When I saw this video in October, I could not stop crying. Of course I have heard this song but never before it struck me with such force and power. Overcome with emotions, I decided to write down my thoughts – and this is how my Russian essay was created. And now I feel the need to put it into English; we will see how it goes.
This video appeared as a promotion of the forthcoming deluxe set of Queen’s News of the World. Initially composed and performed by Brian May, this version features Freddie Mercury’s lead vocals; and for this song Unanico Studios created a cartoon showing a little black cat running through some dark pipes, mechanisms, jumping over gears – until she manages to slip outside. And only then the audience realizes that all this time we saw the insides of Frank the robot from the cover of News of the World. He lies there in the grass, dying, lit by the afternoon sun. The cat curls up on his gigantic hand and falls asleep.
So what is it all about? According to the songwriter, it is a tribute to a cat, his childhood friend that lived with him for many years; more generally, it tackles loss, a theme that will dominate Brian’s songs a decade later. The lines “I should not grieve / In time it comes to everyone” give me shivers because this was written way before the 90ies, and in many ways can be regarded as prophetic. Now, hearing Freddie’s voice, we cry for him, as well as for other losses we all experienced in our own lives. A similar transformation happened to another Queen song “These Are the Days of Our Lives” – born as a dedication of Roger Taylor to his kids, it later transformed into Freddie’s last farewell to the world.
I can also see yet another layer of meaning, encoded in the imagery created by Unanico Studios, namely, the influence of Miyazaki’s style and mood, as seen in many of his movies but in particular, in Laputa: Castle in the Sky (1986). In this film, the heroes end up on Laputa, a surreal green island suspended in the sky, where they meet its only inhabitant, a robot that takes care of birds and animals that roam freely on Laputa. However, soon we find out that these robots can turn into deadly weapons of mass destruction (when fallen into wrong hands). Before that, one of the protagonists becomes a witness of massacre performed by one of these robots – however, he saves her from the fire.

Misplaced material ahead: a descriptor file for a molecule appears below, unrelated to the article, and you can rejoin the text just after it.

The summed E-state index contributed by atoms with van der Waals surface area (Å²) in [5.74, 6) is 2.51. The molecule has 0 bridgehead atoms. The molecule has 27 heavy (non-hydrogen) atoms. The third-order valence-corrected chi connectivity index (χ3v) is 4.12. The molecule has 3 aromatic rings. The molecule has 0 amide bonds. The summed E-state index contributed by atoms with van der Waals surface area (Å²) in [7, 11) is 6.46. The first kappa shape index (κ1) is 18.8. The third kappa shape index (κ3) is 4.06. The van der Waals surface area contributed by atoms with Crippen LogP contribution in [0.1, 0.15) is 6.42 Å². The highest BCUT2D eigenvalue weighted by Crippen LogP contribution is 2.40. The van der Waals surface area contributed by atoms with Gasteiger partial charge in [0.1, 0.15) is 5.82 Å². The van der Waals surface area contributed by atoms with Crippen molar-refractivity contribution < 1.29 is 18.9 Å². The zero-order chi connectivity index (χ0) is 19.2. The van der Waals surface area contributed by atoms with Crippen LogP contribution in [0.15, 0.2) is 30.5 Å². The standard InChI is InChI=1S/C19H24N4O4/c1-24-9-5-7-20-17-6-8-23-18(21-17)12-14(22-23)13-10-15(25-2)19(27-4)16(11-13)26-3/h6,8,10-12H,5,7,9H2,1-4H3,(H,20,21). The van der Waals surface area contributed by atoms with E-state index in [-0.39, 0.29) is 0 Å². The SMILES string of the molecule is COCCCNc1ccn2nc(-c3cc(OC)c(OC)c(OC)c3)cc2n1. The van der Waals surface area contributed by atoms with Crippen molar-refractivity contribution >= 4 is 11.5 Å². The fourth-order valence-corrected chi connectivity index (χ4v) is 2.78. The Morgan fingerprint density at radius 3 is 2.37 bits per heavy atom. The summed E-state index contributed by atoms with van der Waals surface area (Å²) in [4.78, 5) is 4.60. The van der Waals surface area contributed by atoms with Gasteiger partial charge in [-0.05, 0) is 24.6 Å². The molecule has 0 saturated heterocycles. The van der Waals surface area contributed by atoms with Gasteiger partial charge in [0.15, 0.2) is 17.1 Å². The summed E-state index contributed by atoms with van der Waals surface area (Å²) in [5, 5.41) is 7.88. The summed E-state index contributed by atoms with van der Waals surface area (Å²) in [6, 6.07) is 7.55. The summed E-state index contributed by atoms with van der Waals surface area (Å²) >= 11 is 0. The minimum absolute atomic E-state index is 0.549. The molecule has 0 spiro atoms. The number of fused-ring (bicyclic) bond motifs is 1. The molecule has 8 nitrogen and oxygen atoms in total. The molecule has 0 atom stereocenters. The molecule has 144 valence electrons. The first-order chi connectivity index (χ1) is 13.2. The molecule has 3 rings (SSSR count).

Now let’s take a look at the haunting images of the News of the World album cover art. On the front, we see Frank the Robot holding murdered Queen members in his hand; on the back, his gigantic hand is reaching for a panicking crowd. However, the look on his face is childish and naive, and even a bit sad. We all know that the original image of Frank came from the cover of the sci-fi journal showing the same robot holding a dead man, with a caption “Please… fix it, Daddy?” (Queen loved it so much that they found the artists and asked him to design a cover art for their album). With all his monstrosity, Frank is actually a child that forgot himself accidentally killing a butterfly. And in this childishness he reminds us of robots from Laputa, with their disproportionately elongated arms and weird bodies, as if taken from a child’s drawing.
Although Laputa floats in the sky it is no paradise; its underground conceals lethal machinery able to destroy the whole world if it falls into the wrong hands. And surely, this is what happens in the movie; a raving maniac kills dozens of people, and poor soldiers fall into the abyss as dry leaves, or as Frank’s victims. To stop him, the heroes destroy these machines, and all these towers and halls of the ancient city crumble down. The only thing that survives is the huge tree that holds the island together, and the gardens that surround it, with birds, small animals, and a robot that protects them. The island raises even higher and forever disappears from our sight.
In the music video, similarly to the heroes of “Laputa,” Pixie the cat is finding her way through the world of mechanisms, wheels, gears, and underground passages, wishing to reach the sunlight, until she peeks through a round window (Frank’s eye) and sees the sky with the sun and clouds… The song’s lyrics lead her through the darkness to freedom, sometimes catching her, sometimes lighting the way, or sometimes helpfully turning into stairs. As in “Laputa”, the machinery is dead, and a scary killer robot is lying in the grass and nobody is afraid of him anymore. But a living creature stays, and the cat, after getting out into the air, calmly curls up on the hand of the dying robot.
I think that though the song was written about grief and loss, the music video ended up showing how life overcomes death. We feel great sadness losing the sight of a beautiful heavenly island but we know that it keeps on floating somewhere above the roof of the world. We grieve as we lose our loved ones – but of course we cannot believe that they are gone forever and continue to live in hope.
All dead all dead
But in hope I breathe
Of course I don’t believe
You’re dead and gone
Katya Neklyudova, 2017